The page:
Zero Day: New Windows Vulnerability

Wednesday, February 2, 2011 @ 05:02 PM gHale


A new unpatched vulnerability in Windows means attackers could exploit it and steal information and dupe people into installing malware.

In a security advisory issued, Microsoft said attackers can use a bug in Windows’ MHTML (MIME HTML) protocol handler to run malicious scripts within Internet Explorer (IE).

Cross-site scripting bugs (XSS) can insert malicious script into a Web page that can then take control of the session.

“Such a script might collect user information, for example e-mail, spoof content displayed in the browser or otherwise interfere with the user’s experience,” said Angela Gunn, a Microsoft security spokeswoman, in a Microsoft Security Response Center (MSRC) blog.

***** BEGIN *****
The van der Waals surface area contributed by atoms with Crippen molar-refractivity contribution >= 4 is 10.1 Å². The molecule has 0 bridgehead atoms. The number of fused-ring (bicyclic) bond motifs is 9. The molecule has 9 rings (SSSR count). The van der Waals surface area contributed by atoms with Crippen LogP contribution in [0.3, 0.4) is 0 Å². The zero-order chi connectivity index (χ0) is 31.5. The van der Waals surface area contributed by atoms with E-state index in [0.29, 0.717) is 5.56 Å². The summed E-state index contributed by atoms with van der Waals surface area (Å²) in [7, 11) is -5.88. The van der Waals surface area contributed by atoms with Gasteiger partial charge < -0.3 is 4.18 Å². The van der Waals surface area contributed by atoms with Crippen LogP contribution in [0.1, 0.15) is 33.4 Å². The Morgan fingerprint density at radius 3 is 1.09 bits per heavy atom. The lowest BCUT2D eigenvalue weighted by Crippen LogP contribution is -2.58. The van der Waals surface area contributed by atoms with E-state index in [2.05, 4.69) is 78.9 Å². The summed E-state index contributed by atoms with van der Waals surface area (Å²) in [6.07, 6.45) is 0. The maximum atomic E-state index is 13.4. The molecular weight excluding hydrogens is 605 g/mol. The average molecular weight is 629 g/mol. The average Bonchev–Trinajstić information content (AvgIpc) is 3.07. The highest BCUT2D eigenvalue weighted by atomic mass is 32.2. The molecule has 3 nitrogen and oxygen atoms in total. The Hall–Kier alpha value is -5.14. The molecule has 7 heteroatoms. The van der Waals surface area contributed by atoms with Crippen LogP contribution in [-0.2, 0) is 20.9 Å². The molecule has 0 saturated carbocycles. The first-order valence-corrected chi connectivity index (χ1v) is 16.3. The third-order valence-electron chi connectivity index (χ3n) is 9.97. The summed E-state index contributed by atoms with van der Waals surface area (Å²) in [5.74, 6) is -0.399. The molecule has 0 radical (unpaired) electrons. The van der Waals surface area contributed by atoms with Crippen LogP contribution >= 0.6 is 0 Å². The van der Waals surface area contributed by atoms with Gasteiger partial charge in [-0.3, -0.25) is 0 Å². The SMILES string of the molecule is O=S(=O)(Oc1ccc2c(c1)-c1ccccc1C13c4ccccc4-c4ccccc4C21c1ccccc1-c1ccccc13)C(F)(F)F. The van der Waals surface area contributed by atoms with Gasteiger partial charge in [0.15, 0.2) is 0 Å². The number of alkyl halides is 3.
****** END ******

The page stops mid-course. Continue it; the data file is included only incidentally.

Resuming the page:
The vulnerability became clear when the Chinese Web site WooYun.org published proof-of-concept code.

MHTML is a Web page protocol that combines resources of several different formats — images, Java applets, Flash animations, etc. — into a single file. Only Microsoft’s IE and Opera Software’s Opera support MHTML natively: Google’s Chrome and Apple’s Safari do not, and while Mozilla’s Firefox can, it requires an add-on to read and write MHTML files.

That means IE users are most at risk.

All supported versions of Windows, including Windows XP, Vista and Windows 7, contain the flawed protocol handler.

There is no patch available right now. However, in lieu of a patch, Microsoft recommended users lock down the MHTML protocol handler by running a “Fixit” tool it has made available. The tool automates the process of editing the Windows registry, which if done carelessly could cripple a PC, and lets IE users continue to run MHTML files that include scripting by clicking through a warning.

You can access the Fixit tool at Microsoft’s support site.



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